May 29, 2011

V.A. - Bloodstains Across Denmark

Many of the songs from this compilation are taken from other danish comps (namely "Pære Punk" and "Concert of the Moment") which were originally issued back in 1979.

Here we have recordings between 1977-1982 of bands like Sods, Lost Kids, Brats, Electric Deads, City-X and others. Classic stuff!

Genre: Punk
Country: Denmark
Size: 53 mb
Bitrate: 128 kbps


May 25, 2011

London Calling

Paul Simonon smashing his bass in New York City (1979).

The photographer Pennie Smith took a picture of Paul Simonon smashing his Fender Precision bass against the stage at The Palladium in New York City on 21 September 1979, during the "Clash Take the Fifth" US tour of The Clash.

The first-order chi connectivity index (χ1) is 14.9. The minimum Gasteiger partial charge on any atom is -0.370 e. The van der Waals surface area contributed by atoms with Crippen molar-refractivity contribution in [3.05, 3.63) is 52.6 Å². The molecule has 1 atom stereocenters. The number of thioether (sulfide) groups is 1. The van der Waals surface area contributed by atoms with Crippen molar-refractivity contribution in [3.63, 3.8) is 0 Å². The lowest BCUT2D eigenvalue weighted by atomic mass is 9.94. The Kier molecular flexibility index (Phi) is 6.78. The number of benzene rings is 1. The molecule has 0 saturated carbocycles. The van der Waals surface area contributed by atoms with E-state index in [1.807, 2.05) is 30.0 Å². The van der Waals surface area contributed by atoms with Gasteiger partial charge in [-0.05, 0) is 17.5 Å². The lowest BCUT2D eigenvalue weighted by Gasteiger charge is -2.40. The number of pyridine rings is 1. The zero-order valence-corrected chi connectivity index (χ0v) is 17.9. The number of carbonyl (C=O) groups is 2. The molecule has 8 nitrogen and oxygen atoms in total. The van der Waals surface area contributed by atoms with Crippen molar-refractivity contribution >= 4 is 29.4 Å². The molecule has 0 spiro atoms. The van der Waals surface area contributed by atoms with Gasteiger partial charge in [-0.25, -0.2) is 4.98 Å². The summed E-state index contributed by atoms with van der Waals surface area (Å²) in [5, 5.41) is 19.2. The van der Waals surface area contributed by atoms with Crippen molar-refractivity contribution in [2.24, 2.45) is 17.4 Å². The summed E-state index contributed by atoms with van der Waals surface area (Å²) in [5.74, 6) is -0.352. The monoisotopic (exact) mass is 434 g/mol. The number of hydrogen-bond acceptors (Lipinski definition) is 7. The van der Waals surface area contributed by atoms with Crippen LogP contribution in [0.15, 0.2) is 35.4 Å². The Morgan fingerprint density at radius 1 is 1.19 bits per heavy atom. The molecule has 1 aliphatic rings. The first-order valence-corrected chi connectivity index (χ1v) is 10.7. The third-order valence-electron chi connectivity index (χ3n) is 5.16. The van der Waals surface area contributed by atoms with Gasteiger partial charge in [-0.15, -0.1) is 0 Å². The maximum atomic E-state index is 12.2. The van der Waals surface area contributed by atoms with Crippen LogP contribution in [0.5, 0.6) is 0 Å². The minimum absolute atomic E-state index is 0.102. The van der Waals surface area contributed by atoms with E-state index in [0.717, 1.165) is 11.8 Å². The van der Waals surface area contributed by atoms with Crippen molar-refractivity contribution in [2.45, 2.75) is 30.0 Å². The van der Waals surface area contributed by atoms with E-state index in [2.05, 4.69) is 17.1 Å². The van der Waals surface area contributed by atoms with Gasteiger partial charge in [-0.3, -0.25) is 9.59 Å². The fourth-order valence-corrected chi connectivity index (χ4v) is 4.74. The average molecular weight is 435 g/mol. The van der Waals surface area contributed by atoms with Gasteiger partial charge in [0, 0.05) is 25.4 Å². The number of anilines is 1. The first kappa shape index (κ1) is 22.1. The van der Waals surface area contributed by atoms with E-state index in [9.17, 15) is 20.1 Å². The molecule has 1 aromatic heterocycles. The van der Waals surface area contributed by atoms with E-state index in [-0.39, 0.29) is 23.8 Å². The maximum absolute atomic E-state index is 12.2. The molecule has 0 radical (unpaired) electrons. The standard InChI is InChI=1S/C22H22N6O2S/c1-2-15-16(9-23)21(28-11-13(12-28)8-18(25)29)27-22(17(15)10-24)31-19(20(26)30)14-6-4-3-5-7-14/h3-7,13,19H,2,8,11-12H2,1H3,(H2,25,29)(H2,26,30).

The photograph went on to be used on the cover of the their "London Calling" album, but the photographer originally did not want the photograph to be used. She thought that it was too out of focus, but Joe Strummer and the graphic designer thought it would make a good album cover. In 2002, Smith's photograph received Q magazine’s "Greatest Rock ‘n’ Roll Photograph of All-Time" award in 2002, commenting that "it captures the ultimate rock'n'roll moment - total loss of control".

The cover artwork was designed by Ray Lowry and was a homage to the design of Elvis Presley's debut album. The cover named the ninth best album cover of all time by Q magazine in 2001.

May 20, 2011

KSU - 1988 - Pod prad